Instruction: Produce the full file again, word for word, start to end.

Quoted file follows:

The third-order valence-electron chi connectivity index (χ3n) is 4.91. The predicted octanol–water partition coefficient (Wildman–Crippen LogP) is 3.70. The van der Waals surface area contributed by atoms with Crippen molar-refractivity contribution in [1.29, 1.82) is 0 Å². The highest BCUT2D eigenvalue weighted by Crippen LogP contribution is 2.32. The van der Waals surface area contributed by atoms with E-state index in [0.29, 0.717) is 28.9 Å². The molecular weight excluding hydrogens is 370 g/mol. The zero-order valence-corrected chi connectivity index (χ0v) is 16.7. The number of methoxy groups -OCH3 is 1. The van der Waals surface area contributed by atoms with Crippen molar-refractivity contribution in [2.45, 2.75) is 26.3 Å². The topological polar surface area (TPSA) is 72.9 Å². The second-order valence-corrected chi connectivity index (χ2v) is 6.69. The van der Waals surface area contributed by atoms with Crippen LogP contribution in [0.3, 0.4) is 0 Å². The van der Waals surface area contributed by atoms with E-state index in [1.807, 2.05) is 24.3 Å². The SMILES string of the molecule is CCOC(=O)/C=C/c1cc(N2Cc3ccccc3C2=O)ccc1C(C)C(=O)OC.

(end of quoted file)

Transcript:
The third-order valence-electron chi connectivity index (χ3n) is 4.91. The predicted octanol–water partition coefficient (Wildman–Crippen LogP) is 3.70. The van der Waals surface area contributed by atoms with Crippen molar-refractivity contribution in [1.29, 1.82) is 0 Å². The highest BCUT2D eigenvalue weighted by Crippen LogP contribution is 2.32. The van der Waals surface area contributed by atoms with E-state index in [0.29, 0.717) is 28.9 Å². The molecular weight excluding hydrogens is 370 g/mol. The zero-order valence-corrected chi connectivity index (χ0v) is 16.7. The number of methoxy groups -OCH3 is 1. The van der Waals surface area contributed by atoms with Crippen molar-refractivity contribution in [2.45, 2.75) is 26.3 Å². The topological polar surface area (TPSA) is 72.9 Å². The second-order valence-corrected chi connectivity index (χ2v) is 6.69. The van der Waals surface area contributed by atoms with Crippen LogP contribution in [0.3, 0.4) is 0 Å². The van der Waals surface area contributed by atoms with E-state index in [1.807, 2.05) is 24.3 Å². The SMILES string of the molecule is CCOC(=O)/C=C/c1cc(N2Cc3ccccc3C2=O)ccc1C(C)C(=O)OC.